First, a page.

Nearly two years ago when URP began, one question we consistently asked guests was “where do you think ultrarunning will be in 5 years?” Our guests generally answered a few ways with races, money, vibe, and competition being dominant factors.
Now that we’re getting close to the halfway point, let’s examine where it is and where I believe it’s going.
Races: In the past few years, we’ve seen an influx of new events, race directors, and “championships.”
Obviously, as the sport grows, the available events will grow as well. Some of these have been welcome additions, while some companies buy the rights to out of town events and organize them from a distance with the only goal of turning a profit. On the flip side, some MUT hotbeds around the country have multiple companies putting on dozens of events each year all while keeping the vibe we all appreciate. For instance, in the San Francisco Bay Area, we’ve got 9 different events (with nearly 25 distances) in the short month of February. I’m sure there are some I’m not counting. Seattle, Virginia, and Los Angeles also enjoy deep calendars.
In addition, just a very few years ago, most US ultrarunners focused on domestic events both in terms of interest and “bucket lists.” Now UTMB has emerged as the preeminent event in the world, garnering the most coverage and landing on the majority of bucket lists.
Money: The persistent fear is that giant mulitnationals will burst into our sport, throw money around (causing rampant steroid use) and turn every cool event into a Rock-n-Roll Marathon.
There is more interest in our sport, but I think most would argue that allowing our top athletes to focus on running is a good thing, developing innovative products is a good things, and having extra events to choose from certainly benefits everyone. The market works. Events that used to be hallowed ground and “must stops” on the ultra circuit have grown too quickly and lost their lustre. Meanwhile, small events with top-notch competition and sponsors have quickly risen up the ranks of importance. Money is there, but it’s not controlling anything.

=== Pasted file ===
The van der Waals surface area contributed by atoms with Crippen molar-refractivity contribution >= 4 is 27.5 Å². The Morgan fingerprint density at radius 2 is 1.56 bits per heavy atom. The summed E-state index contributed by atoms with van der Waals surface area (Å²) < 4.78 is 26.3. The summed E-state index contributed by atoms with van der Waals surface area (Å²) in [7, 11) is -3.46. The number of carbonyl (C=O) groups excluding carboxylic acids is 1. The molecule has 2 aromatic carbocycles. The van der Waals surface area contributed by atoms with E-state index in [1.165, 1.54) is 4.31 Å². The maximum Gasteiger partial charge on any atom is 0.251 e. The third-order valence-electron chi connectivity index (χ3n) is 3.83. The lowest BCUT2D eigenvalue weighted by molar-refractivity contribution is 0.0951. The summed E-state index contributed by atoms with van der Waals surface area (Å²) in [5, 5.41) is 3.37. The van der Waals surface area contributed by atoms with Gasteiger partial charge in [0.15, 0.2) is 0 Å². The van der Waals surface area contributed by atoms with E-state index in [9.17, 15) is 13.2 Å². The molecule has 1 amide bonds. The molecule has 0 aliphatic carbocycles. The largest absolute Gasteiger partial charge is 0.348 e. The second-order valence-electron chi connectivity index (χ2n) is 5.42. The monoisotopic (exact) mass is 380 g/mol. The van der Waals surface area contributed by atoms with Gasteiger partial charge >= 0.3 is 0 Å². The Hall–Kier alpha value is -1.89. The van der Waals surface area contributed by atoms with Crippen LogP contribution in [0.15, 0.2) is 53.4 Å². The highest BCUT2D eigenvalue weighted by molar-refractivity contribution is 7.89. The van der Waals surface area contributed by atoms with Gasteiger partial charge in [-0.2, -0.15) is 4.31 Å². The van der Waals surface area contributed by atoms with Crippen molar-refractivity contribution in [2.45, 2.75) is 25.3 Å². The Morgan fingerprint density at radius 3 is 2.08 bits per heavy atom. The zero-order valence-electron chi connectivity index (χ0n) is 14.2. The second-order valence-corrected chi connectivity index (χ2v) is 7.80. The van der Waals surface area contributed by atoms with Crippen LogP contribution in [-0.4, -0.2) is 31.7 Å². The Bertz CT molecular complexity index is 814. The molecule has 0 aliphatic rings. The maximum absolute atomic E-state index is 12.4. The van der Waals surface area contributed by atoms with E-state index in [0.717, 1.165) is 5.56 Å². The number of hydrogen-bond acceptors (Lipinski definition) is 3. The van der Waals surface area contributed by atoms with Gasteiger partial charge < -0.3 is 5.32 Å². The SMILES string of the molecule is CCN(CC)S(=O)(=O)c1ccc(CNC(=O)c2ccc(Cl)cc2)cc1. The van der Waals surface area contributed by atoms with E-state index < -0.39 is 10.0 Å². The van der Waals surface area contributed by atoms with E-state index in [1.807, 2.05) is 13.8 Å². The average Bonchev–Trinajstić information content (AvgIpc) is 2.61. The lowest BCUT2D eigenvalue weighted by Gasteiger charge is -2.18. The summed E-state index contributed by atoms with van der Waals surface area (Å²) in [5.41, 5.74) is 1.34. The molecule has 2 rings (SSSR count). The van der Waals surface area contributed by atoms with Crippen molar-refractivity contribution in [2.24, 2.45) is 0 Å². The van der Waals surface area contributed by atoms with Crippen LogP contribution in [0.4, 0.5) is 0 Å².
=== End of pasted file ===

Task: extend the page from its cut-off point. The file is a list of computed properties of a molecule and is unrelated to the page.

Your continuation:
UROC offers big cash, TheNorthFace offers money, Speedgoat kicks down to winners, but there really hasn’t been a credible accusation of the steroid use we were/still are fearing. Instead, there have been solid, high-brow discussions among all levels of MUT runners on protecting our sport from this scourge.
Vibe: Has the vibe changed all that much? Yeah, there are more roadie converts at events and some of the obstacle course events muddy the water (excuse the pun), but for the most part, runners are able to choose from a whole variety of event vibes and plan accordingly.
We’re still a weird little subculture of the running subculture and most likely we’ll stay that way.
Competition: Predictions were spot-on here. Competition is getting more fierce, stout records that “could never be beat” are being torn down, and we’re seeing some post-collegiate runners who are changing the way we look at mountain running. Have the East Africans dominated the sport? Nope.
We still haven’t made it on to the front page of a major newspaper, certainly not come close to the Olympics, and still struggle to form a governing body that could organize a true “championship” event, but some websites have established themselves as voices for our collective group.
Where do I see the next few years taking ultrarunning?
- I think teams will be more cohesive and play a larger marketing role. Think Salomon for New Balance, Brooks, Inov-8, etc.
- I think there will be some crazy lawsuit that puts us all back on our heals. MUT races have been pretty relaxed on liability concerns and sadly someone will exploit that.
- We’ll still have no governing body.
- Prices will continue to rise. As more and more races offer jackets and expensive swag, prices will follow.
- The obstacle course craze will die within two years, OR the companies (Tough Mudder, etc) will buy up existing MUT events and make some hybrid-type sport.
- Timed events will grow in popularity, as will mixed running/climbing events.
- Most big events will offer prize money. If another hundo takes place in late June that offers cash, the topic will dominate our sport and races will need to adapt to stay influential.
- Records will continue to fall.
- A few “slower” East Africans will make the transition to US ultras.
So is that what the next few years will hold for us? More of the same, just faster and bigger and more frequently? How has MUT running changed in the time you’ve been running? What changes do you predict in the next few years?